Promoting Transferable Skills Development (1 pm - 5 pm)
Today's labor market and its consequent employment practices are changing, relying less on permanent full-time workers and instead, employing more people who work flexibly for different organizations at different times. Transferable skills such as effective communication and problem-solving skills are critical to successful employment in this evolving labor market. Although workers need to be flexible and adaptable in their approach to the work environment, many individuals either do not have or cannot identify their transferable skills. This presentation will focus on the responsibilities of and opportunities for promoting transferable skill development in educational (emphasis on secondary and higher education sectors) and work settings. Specific strategies for promoting the importance of transferable skills and for developing them will be discussed, and participants will be able to practice these strategies. Emphasis will be placed on preparing individuals to develop cultural competency skills to work in diverse environments. Career professionals who work with secondary and post-secondary education students, adult workers, and job seekers are encouraged to attend.
Angela M. Byars-Winston, Ph.D., completed a pre-doctoral clinical internship at the Universityof Maryland, College Park and earned her Ph.D. in Counseling Psychology from Arizona State University. She is currently an Associate Scientist in the School of Medicine and Public Health at the University of Wisconsin-Madison and Director of Research Initiatives in the Center for Women's Health Research. Her research interests include the examination of cultural influences on career development, especially for racial/ethnic minorities and women. Angela's recent work has focused on the career development experiences of underrepresented groups in the sciences, engineering, and medicine. She is principal investigator for a grant from the Alfred P. Sloan Foundation conducting a three-year study of the career and academic development of racial/ethnic minority undergraduates in science and engineering. In addition, she is co-investigator of a federal grant funded by the National Institutes of Health to promote retention of racial/ethnic minority doctoral students in biological and behavioral sciences. Angela is currently consulting on and co-leading several research and intervention efforts to advance the careers of female early career professionals in clinical research at several medical schools around the country (University of Virginia and MD Anderson Medical Center in Dallas, Texas).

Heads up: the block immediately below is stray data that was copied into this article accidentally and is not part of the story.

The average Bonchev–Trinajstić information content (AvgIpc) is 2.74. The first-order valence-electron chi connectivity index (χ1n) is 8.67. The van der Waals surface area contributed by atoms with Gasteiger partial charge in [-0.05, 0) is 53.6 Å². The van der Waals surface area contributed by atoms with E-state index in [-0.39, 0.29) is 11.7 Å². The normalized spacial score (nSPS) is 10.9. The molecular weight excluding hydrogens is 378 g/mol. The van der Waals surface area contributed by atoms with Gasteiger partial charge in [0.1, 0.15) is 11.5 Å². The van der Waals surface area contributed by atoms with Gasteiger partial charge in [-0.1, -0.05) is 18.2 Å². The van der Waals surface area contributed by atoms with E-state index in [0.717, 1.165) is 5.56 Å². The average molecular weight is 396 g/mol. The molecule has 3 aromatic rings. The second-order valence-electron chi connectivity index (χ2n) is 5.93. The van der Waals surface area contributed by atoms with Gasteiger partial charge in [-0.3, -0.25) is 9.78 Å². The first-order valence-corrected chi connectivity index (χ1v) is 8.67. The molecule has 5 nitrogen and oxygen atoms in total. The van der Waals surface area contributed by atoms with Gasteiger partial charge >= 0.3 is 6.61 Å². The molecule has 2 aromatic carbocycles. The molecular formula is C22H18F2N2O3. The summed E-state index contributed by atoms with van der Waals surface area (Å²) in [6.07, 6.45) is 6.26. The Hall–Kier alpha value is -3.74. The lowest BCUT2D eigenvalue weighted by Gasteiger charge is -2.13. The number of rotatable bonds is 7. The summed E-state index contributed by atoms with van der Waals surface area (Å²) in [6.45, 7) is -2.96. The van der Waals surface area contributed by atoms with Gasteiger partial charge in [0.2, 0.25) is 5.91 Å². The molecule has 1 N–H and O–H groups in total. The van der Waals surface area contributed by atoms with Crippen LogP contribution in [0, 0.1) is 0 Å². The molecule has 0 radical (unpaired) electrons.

Angela's publications have appeared in various journals including the Career Development Quarterly, Journal of Vocational Behavior, Journal of Career Assessment, and Medical Education and in several edited volumes such as Career Counseling for African Americans, Handbook of Multicultural Counseling (2nd Edition), Counseling Diverse Populations (3rd edition), and the forthcoming Handbook of Diversity in Feminist Psychology (2nd edition) edited by Drs. Hope Landrine and Nancy Felipe Russo. She is an ad-hoc member of numerous editorial boards and has served the American Psychological Association through various positions in the Society for Counseling Psychology (Division 17) and the Society for the Psychology of Women (Division 35). Angela is immediate past Co-Chair of the Professional Standards Committee for the National Career Development Association.
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